The layoffs began immediately after the election, which had results the Company considered adverse. The Company defends its actions on the ground that there was no work for the employees involved. No substantiated business reasons were offered for the alleged lack of work or sudden change in amount of work available. There was substantial evidence that in particular cases the no-work claim was pure fabrication.

The Board's findings and orders with respect to post-election layoffs, discharges, and changes in production quotas are affirmed.

B. The Remedy Appropriate for the Patent Violation of Section 8(a) (5); Failure of the Board to Provide Satisfactory Justification for Limiting Relief to Order To Cease from Further Violations

1. The September 14 election resulted from an election petition that the Union had filed with the Board the previous August 1. On September 1, the parties entered into the usual agreement providing that disputes would be settled by the regional director of the Board, and that his decisions would be final. Shortly after the Union's 19-to-6 victory, the Company contested the results of the election, on the basis of Union distribution of a certain leaflet on election morning and also on the basis of a claim that three of those who voted were not entitled to vote. The leaflet was mildly worded.5 The regional director determined that it did not affect the validity of the election. He further determined that whatever the merits of the claim that three voting employees should not have voted, the Union's 19-to-6 majority mooted the issue.6 Accordingly, he certified the Union as the exclusive bargaining representative of the Company's employees.

On November 10, the Union's attorney wrote to the Company's president asking that the Company meet with the Union to begin collective bargaining. He requested various kinds of information about the employees (names, wages, etc.), including any information that the Union "would need to bargain intelligently." Another letter was sent the same day to Harvey Rector, the Company's labor consultant, asking the Company to meet with the Union on November 15, or the earliest convenient date, to begin negotiations. No replies were received to either letter. On November 20, the Union's president wrote to Rector renewing his previous request for negotiations and information. Two days later Rector replied that the Company considered the Union's certification invalid because the Regional Director had "acted arbitrarily and capriciously" and denied the Company due process. Rector stated that he would not meet with the Union until all litigation was disposed of. Two later letters from the Union to the Company requesting bargaining and information were ignored.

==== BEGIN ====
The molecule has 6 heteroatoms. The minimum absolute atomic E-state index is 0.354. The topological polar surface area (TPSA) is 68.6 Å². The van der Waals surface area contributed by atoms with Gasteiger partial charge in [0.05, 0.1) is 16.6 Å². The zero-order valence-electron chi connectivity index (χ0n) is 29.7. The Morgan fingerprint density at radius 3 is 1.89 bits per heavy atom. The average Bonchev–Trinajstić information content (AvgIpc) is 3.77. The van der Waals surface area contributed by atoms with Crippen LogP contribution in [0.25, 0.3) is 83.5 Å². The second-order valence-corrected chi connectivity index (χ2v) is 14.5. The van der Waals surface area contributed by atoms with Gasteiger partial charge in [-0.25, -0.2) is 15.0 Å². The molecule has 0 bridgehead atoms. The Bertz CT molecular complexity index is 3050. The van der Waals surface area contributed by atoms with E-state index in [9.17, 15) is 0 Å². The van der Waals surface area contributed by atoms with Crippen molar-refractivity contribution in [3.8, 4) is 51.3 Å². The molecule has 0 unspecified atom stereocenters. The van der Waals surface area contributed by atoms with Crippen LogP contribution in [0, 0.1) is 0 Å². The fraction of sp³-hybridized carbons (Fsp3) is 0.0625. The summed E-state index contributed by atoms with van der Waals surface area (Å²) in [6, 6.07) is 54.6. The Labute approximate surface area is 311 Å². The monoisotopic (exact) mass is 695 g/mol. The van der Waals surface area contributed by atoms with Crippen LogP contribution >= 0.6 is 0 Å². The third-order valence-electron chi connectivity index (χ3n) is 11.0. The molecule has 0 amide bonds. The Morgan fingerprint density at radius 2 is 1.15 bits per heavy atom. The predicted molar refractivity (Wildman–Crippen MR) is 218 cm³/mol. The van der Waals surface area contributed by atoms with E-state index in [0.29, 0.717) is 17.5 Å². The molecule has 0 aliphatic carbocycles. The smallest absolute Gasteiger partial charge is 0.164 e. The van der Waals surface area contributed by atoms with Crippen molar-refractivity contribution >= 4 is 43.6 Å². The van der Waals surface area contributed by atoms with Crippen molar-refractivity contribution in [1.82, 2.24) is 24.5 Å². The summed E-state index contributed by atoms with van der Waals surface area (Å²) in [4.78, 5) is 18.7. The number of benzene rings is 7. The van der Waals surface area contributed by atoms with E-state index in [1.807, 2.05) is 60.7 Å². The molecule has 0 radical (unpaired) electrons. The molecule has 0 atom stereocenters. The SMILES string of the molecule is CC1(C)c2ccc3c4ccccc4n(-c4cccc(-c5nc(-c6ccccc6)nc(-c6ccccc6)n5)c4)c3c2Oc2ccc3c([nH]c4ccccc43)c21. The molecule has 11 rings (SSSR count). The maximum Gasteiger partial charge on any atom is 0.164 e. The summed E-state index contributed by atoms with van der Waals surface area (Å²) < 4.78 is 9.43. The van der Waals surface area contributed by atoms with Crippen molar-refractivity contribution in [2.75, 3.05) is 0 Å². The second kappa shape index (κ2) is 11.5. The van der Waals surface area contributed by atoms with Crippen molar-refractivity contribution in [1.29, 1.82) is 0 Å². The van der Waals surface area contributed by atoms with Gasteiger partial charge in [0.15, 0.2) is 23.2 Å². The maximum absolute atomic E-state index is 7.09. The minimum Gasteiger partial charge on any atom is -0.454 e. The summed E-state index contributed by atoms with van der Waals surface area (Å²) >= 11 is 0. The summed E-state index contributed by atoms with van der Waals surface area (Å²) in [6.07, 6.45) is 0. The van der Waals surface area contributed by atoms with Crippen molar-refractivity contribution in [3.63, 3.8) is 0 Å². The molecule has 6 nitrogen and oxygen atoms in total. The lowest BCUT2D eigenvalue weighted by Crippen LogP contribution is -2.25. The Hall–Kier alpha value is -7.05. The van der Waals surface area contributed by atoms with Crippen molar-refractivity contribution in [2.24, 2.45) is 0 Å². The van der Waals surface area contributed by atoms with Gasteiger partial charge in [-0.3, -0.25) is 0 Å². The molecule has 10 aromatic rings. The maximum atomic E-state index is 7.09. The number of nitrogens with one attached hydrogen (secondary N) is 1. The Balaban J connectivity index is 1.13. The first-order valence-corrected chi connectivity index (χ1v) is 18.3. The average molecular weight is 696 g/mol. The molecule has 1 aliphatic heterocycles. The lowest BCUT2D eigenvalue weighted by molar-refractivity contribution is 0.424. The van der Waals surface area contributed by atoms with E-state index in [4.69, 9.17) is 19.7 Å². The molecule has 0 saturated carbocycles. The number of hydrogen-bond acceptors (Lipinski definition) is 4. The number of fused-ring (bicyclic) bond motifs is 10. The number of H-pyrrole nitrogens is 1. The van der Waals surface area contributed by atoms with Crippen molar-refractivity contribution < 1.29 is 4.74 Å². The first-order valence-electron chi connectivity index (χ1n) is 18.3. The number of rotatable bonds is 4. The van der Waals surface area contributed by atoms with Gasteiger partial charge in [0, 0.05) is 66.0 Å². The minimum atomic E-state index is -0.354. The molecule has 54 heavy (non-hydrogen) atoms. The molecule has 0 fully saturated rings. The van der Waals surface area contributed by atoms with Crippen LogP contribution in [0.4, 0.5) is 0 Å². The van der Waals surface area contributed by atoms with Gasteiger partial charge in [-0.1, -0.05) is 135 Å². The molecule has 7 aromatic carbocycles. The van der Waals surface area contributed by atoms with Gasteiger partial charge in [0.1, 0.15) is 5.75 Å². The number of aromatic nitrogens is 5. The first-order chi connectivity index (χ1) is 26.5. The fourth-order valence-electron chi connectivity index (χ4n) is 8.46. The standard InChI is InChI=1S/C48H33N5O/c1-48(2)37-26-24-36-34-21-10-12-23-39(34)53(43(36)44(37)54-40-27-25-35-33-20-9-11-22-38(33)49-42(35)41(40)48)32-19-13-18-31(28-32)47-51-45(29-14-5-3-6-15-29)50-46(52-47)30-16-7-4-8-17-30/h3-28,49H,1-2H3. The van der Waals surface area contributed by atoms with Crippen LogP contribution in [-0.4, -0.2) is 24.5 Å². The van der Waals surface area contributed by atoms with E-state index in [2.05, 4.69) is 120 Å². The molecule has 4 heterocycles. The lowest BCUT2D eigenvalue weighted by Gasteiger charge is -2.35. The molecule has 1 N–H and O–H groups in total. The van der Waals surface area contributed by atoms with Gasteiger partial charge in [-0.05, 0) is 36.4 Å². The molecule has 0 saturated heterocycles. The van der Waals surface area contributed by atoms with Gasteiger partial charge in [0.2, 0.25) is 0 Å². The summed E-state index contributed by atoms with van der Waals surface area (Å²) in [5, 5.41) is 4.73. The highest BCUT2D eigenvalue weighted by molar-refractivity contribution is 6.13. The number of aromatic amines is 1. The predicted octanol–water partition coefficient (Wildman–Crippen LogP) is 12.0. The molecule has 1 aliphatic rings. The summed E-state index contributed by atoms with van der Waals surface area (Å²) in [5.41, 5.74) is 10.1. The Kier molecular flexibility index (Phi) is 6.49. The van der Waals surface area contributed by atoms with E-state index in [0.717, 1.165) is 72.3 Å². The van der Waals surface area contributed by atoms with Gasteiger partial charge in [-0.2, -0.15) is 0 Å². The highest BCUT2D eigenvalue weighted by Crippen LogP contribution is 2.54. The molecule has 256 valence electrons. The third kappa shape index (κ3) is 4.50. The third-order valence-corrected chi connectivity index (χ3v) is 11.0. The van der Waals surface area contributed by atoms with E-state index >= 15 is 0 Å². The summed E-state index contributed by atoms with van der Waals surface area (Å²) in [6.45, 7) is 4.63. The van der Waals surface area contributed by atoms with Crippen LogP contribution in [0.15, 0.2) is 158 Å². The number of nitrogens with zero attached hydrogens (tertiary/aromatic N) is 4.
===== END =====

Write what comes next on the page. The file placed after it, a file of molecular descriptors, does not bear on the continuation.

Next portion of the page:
2. The Company's refusal to bargain was a clear and flagrant violation of the law. Its objections to the election were patently frivolous, and violated the express terms of the Agreement for Consent Election, entered into with the Union only thirteen days before the election, to abide by the decision of the regional director. The Company gave not a hint of support or explanation for its claim that the regional director acted "arbitrarily and capriciously."

The Union contends that the Board's use of its traditional "remedy" — a cease-and-desist order — for a case of such intransigence bountifully and improperly rewards the Company for its transgression, and cannot be maintained as a faithful performance of the Board's task "of devising remedies to effectuate the policies of the Act." N.L.R.B. v. Seven-Up Bottling Co., 344 U.S. 344, 346, 73 S.Ct. 287, 289, 97 L.Ed. 377 (1953).

We conclude that the Union makes a substantial contention, and that the Board has not, on the record before us, provided a satisfactory justification for its order.

Section 10(c) of the Act, 29 U.S.C. § 160(c), requires the Board "to take such affirmative action * * * as will effectuate the policies of this subchapter."

The broad scope of the Board's function has been noted by the Supreme Court. An illuminating precedent is Fibreboard Paper Prods. Corp. v. N.L. R.B., 379 U.S. 203, 85 S.Ct. 398, 13 L.Ed. 2d 233 (1964), where the Supreme Court approved a Board order which awarded back pay on the basis of a contract no longer in effect. The Board determined, and the Court agreed, that the employer's unilateral action in subcontracting the work, which destroyed the jobs of his employees, violated his duty to bargain with the union. Though the contract was no longer in effect, the Board reinstated its terms. The Court upheld the Board's conclusion that this action "to insure meaningful bargaining" is well designed to promote the policies of the Act. As to the burden on the employer, the Court said, simply: "Nor is there evidence which would justify disturbing the Board's conclusion that the order would not...